Though there’s been some bombshell television news today, it’s been a blissfully slow news 48 hours regarding the movie world. True, Mike Fleming had a couple of scoops yesterday. His short list of possible “Superman” directors is fun — I’ll take Duncan Jones please, though Matt Reeves would be okay, too.  Also, though I remain impressed by her work, having just seen another terrific performance by Chloe Moretz at a screening last night of “Let Me In,” the fact that she’s got another nice gig as “Emily the Strange” is interesting but not exactly earth shattering. So, I’ll forgo the end-of-week movie news dump.

Instead, we’ll spotlight what have to be the trailers of the day, if not the week. According to Anne Thompson, it apparently started from a tweet by the very busy former “Lost” showrunner Damon Lindelof, who’s heading to India and will be checking out what has to be one of the most lavish Bollywood films ever in terms of effects. It’s a superheroic science fiction tale involving, well, a robot, a giant snake thing, an enormous number of guns, and, of course, big time musical numbers! Here’s the short trailer and some brief TV spots Thompson ran.

Also, just about the time Thompson put up her post, I was alerted by friend-of-the-blog-and-blogger Randy R. to a another, slightly more musical comedy oriented trailer that was running on the site of Ms. Thompson’s comics counterpart, Heidi MacDonald.

Gotta love Bollywood: something for everyone.

Just for the record, “Robot” is directed by Shankar (though it’s such a common name I’m not 100% sure if this is the same Shankar who crafted the hugely popular  “3 Idiots,” though it seems like a reasonable bet) and stars Aishwarya Rai and Rajnikanth who I gather is known as simply Rajni and is a superstar. The music is by A.R. Rahman who is easily the best known composer of Bollywood music here in the West for his terrific work on “Lagaan” and also as the double-Oscar winning composer of the music for “Slumdog Millionaire.”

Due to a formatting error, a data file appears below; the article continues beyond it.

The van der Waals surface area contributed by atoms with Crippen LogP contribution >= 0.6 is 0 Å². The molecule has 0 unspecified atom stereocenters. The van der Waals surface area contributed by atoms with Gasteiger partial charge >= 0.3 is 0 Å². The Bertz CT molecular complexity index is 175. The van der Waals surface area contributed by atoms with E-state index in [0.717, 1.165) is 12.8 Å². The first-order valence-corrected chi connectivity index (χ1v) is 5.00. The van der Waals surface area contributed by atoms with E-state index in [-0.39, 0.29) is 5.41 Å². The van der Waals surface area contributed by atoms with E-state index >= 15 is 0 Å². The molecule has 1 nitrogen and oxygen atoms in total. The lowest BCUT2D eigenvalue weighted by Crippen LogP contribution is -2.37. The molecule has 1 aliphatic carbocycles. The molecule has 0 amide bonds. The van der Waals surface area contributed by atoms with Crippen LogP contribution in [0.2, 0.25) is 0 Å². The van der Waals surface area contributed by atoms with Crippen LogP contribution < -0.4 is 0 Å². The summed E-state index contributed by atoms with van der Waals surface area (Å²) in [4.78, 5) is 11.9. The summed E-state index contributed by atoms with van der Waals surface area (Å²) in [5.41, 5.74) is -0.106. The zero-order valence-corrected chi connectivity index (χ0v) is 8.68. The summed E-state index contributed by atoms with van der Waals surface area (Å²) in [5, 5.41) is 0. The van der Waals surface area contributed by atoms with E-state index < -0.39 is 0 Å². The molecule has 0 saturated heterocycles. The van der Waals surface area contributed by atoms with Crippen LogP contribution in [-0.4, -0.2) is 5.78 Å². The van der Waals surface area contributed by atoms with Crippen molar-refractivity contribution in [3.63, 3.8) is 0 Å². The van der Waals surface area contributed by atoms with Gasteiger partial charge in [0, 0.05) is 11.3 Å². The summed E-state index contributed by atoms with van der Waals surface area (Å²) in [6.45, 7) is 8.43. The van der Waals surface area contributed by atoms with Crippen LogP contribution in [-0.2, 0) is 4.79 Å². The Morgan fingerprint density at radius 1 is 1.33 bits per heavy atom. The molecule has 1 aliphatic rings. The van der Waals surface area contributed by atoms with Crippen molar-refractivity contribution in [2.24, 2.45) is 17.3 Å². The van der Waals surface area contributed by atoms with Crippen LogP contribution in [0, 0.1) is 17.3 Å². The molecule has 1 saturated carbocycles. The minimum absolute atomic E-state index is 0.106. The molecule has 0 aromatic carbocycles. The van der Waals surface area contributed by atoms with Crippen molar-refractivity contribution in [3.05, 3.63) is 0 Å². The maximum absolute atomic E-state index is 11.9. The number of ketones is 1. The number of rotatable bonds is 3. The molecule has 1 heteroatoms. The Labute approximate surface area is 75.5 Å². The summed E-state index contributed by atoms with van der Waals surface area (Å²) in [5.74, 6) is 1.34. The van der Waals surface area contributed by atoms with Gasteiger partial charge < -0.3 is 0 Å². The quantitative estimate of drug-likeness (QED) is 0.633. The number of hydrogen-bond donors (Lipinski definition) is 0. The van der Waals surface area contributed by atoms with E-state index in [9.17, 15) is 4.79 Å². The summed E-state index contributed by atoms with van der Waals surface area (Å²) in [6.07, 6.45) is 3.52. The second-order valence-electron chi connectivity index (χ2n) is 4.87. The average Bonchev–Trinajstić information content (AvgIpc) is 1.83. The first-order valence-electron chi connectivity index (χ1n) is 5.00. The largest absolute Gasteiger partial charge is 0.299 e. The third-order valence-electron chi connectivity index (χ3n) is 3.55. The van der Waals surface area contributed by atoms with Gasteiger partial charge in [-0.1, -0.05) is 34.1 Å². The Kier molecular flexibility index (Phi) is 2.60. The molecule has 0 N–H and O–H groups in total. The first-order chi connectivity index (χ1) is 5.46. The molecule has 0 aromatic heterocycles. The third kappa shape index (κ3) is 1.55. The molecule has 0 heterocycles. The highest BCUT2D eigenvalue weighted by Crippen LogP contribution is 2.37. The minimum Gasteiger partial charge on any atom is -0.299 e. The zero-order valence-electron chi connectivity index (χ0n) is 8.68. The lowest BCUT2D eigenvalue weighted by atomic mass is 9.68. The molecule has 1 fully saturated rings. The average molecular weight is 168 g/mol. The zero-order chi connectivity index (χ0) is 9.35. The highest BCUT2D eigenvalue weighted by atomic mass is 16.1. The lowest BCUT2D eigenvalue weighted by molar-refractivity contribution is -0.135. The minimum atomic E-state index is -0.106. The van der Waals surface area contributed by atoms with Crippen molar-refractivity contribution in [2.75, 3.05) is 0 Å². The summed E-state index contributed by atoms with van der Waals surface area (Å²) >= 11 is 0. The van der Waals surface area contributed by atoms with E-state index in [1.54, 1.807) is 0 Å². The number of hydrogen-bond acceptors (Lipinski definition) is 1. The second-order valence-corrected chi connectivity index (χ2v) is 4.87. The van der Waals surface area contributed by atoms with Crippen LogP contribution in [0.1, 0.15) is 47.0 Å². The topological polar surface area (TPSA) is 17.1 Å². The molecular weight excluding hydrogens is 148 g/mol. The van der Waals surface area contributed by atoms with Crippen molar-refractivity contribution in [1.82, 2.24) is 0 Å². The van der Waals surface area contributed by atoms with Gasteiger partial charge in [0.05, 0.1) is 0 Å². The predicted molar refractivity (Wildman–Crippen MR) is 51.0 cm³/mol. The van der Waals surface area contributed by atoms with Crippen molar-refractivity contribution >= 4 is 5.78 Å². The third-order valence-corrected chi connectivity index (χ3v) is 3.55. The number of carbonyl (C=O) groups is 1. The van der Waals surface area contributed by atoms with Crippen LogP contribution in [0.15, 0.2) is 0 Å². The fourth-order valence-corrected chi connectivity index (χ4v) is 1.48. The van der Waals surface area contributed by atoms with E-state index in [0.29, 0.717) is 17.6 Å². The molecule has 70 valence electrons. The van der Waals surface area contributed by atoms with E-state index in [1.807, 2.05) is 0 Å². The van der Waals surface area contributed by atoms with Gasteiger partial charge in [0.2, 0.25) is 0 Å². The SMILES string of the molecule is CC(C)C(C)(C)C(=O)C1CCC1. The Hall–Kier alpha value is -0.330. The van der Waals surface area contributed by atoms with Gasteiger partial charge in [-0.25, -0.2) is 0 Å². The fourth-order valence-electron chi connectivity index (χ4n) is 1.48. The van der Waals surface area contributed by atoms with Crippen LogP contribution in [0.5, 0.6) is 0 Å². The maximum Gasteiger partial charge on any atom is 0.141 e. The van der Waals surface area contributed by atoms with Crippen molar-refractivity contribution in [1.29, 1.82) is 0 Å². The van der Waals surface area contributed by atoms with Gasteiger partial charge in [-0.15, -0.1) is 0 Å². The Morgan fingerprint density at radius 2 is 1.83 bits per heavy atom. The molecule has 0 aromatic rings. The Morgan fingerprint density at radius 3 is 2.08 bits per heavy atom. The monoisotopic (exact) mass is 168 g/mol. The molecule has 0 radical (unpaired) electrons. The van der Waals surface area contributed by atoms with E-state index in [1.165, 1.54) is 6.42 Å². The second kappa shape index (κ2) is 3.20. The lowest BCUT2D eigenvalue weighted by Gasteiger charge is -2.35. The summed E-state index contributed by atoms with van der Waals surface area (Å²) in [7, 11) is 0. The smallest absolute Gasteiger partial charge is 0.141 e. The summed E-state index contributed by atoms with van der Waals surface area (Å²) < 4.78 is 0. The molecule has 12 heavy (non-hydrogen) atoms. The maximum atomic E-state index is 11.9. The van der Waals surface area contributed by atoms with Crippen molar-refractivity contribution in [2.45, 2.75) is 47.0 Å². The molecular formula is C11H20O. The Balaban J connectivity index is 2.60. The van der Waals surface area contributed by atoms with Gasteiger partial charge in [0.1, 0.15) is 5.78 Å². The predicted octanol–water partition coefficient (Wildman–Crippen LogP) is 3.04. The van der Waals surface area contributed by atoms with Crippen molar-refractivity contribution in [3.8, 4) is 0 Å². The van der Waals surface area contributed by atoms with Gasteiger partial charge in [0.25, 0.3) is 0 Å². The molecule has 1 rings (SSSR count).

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TCA Press Tour, Summer 2010: Day 5

Mercifully, there were no panels to attend on Day 5 of the TCA Press Tour, thereby allowing me a brief chance to breathe…and, more importantly, to spend some time with my lovely wife Jenn, who arrived from Virginia in the wee hours of Day 4. Although I ducked out to attend the TCA business meeting that morning, I passed on a chance to visit the set of “Big Brother” in order for Jenn and I to have lunch at the South Beverly Grill with my friend Dileep Rao, who I knew way back when he was just a member of the Trashcan Sinatras mailing list. Now, of course, he’s a big shot movie actor who can’t even finish his lunch without having someone come up and say, “I loved you in ‘Inception.’” Either way, it was still good to see him again.

After that, it was back to the hotel to get ready for the TCA Awards, an evening which always proves to be one of the most enjoyable evenings of the tour. It’s the opportunity for the members of the organization to pay tribute to our favorite programs and performances of the previous year, and it’s also a chance for us to interact with the individuals responsible, but we do so with our tape recorders put away for the evening. There’s no red carpet. There’s no video document of the proceedings. It’s just us, the stars, and the night…or does that sound too pretentious? Yeah, it probably does, especially when you’re talking about a night that’s hosted by Dax Shepherd.